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Restoring Heritage

Restoring Heritage

A remarkable attempt to record a rich chunk of the art and the heritage of Tamil Nadu

Rupika Chawla
May 05 , 2014
02 Min Read

Beginning with Ajanta, and then down the centuries, mural paintings in India have always been the most powerful examples of religious and secular visual art. The South Indian tradition of wall paintings is by itself quite impressive, traversing as it does from the eighth century Sittanavasal wall paintings, to the eleventh century Brihadeshwar temple, as well as the later Nayak paintings. To the west are the temple murals of Kerala, dating from the seventeenth to the nineteenth centuries.

 

The extraordinary tragedy of all these stupendous wall paintings is their irrevocable deterioration, not because of time but due to human negligence and indifference. What exacerbates the tragedy is inadequate documentation and, in some cases, no documentation at all of much that is threatening to disappear.

It is precisely for all these reasons that The Mucukunda Murals on the seventeenth century Nayak murals in the Tyagarajaswami temple in Tiruvarur is such a path-breaking venture. It negates all the cynicism that has become our response to the treatment meted out to great artistic and architectural heritage.

 

Such a book, based on the conservation of the murals, and the careful study of these paintings would not have been possible without the dedication of certain essential people. Ranvir Shah, the Founder Trustee of Prakriti Foundation, signalled his intent by dedicating years to this project. Of similar devotion was the research that went into decoding the story of Siva as Vitivitankan and Mucukunda the monkey-faced Chola king. V.K. Rajamani and David Shulman delve into specific poetic works that pertain to the temple to explain and analyse the narrative and religious fervour that accompanies the story.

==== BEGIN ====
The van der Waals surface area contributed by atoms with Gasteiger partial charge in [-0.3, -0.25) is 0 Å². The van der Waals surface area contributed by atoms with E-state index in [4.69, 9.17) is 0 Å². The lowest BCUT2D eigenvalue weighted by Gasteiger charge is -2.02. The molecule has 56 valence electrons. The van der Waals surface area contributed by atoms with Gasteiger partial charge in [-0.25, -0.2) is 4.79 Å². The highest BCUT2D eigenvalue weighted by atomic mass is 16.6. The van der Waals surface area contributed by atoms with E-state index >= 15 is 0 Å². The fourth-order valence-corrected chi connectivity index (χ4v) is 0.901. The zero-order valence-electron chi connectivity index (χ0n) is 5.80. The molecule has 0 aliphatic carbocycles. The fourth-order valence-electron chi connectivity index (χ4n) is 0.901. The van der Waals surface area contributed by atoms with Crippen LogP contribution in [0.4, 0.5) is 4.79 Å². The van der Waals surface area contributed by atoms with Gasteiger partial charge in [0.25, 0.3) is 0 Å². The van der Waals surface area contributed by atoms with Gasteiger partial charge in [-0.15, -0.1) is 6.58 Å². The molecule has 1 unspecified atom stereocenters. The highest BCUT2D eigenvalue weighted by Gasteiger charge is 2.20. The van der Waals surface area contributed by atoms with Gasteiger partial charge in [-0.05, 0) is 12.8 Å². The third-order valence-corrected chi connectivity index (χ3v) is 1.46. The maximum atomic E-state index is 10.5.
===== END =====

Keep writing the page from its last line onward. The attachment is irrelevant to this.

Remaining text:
They examine the various facets of the story, perfect for the curious mind in search of detail. Maya Tevet Dayan, in a sub-heading called ‘Pirouetting with murals’, instructs the viewer on the correct way to follow the ceiling panels in order to understand them, as they are painted in a way that the uninitiated would otherwise find difficult to understand. Spatial reality follows its own momentum in these murals. Projects such as these, which translate from dreams to practical reality, can gradually bring a change in our social framework. An enterprise with a happy ending such as this needs to sprout and flower in other hearts and minds.



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